Abstract: Ten patients with histologically documented peritoneal mesothelioma were treated with intraperitoneal cisplatin 200 mg/m2, sodium thiosulfate rescue and etoposide 65-290 mg/m2 every 4 weeks for a maximum of six cycles. All had epithelial or mixed epithelial-fibrous histology. Toxicity was tolerable, with 50% sustaining grade 3 or 4 granulocytopenia. There was one episode of neutropenic fever. Grade 2 peripheral neuropathy occurred in one patient, grade 1 in five patients. Complete remission occurred in one of five patients with measurable disease. Median survival for patients whose tumors were surgically debulked to < 2 cm residua prior to treatment was 22 months, while it was 5 months for those with measurable, surgically inaccessible disease (P = 0.0731 by Cox regression proportional hazard model). These data suggest that patients who present with resectable disease may benefit from an aggressive adjuvant approach. This possibility warrants prospective testing in a randomized clinical trial.

Langer CJ and Rosenblum N
Department of Medical Oncology, Fox Chase Cancer Center, Philadelphia, PA 19111.
Cancer Chemother Pharmacol
1993, vol. 32, pages 204-208

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Intestinal obstruction due to diffuse peritoneal fibrosis at 2 years after the successful treatment of malignant peritoneal mesothelioma with intraperitoneal mitoxantrone [published erratum appears in Cancer Chemother Pharmacol 1992;30(3):249]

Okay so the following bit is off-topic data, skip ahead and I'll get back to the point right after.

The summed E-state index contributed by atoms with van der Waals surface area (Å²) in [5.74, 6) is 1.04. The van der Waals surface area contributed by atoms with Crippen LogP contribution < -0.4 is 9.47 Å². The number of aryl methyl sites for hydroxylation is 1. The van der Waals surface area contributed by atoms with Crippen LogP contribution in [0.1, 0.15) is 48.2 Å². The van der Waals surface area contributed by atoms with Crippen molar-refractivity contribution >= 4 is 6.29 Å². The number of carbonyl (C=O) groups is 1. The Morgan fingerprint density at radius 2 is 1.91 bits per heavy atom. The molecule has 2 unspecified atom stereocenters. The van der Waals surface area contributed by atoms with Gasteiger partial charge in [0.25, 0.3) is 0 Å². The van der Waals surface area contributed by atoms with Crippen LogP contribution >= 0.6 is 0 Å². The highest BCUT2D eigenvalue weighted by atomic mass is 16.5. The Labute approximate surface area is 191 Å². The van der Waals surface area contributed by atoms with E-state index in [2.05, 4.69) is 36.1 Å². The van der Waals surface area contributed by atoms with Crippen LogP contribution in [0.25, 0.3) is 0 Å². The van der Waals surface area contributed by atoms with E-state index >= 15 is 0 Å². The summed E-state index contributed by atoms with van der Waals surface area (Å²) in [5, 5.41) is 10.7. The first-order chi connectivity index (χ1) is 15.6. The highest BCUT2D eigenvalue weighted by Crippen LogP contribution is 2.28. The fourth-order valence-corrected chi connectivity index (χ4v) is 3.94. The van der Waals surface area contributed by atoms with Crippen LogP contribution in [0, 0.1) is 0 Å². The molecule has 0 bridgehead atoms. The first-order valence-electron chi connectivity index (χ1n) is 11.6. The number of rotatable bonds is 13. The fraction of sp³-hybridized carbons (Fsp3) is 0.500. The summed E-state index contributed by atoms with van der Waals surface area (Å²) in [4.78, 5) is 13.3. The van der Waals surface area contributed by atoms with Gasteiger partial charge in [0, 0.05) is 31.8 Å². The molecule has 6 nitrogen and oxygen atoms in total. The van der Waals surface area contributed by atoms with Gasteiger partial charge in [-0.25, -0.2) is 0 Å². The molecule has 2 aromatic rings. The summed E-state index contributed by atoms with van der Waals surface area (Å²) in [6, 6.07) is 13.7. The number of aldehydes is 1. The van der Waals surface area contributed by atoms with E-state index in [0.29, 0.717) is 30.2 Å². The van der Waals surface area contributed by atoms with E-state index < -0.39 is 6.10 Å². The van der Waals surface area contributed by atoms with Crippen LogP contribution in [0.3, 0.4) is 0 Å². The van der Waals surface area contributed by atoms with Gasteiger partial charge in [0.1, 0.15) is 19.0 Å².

Abstract: A 44-year-old man who had achieved a complete remission of malignant peritoneal mesothelioma after the intraperitoneal administration of 25 mg/m2 mitoxantrone presented with clinical and radiological signs of intestinal obstruction suggestive of recurrent disease at about 2 years following the initial treatment. However, laparotomy revealed extensive adhesive fibrosis but no sign of malignant mesothelioma. The peritoneal complications of intraperitoneal cytostatic treatment are discussed.

Vlasveld LT and Taal BG
Department of Medical Oncology, The Netherlands Cancer Institute, Antoni van Leeuwenhoek Huis, Amsterdam.
Cancer Chemother Pharmacol
1992, vol. 29, pages 405-408

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Malignant peritoneal mesothelioma in childhood with long-term survival.

Abstract: A diffuse, well-differentiated, malignant peritoneal mesothelioma (MPM) developed in a nine-year-old girl. She received limited chemotherapy and radiation therapy and is alive and well without clinical evidence of disease 109 months after diagnosis. The neoplastic cells stained immunohistochemically for cytokeratin and epithelial membrane antigen but were unreactive with B72.3, anti-carcinoembryonic antigen, and anti-Leu-M1. Ultrastructurally, the tumor cells had abundant desmosomes, numerous tonofilament bundles, and variable-length microvilli. These findings confirm the mesothelial nature of the cells. Features consistent with malignancy included DNA aneuploidy by flow cytometric analysis and diffuse peritoneal involvement. The three previously described survivors with MPM were also premenarchal girls. Some MPMs in premenarchal girls have an indolent biologic behavior similar to that of low-grade peritoneal serous neoplasia or well-differentiated papillary mesothelioma in adult women.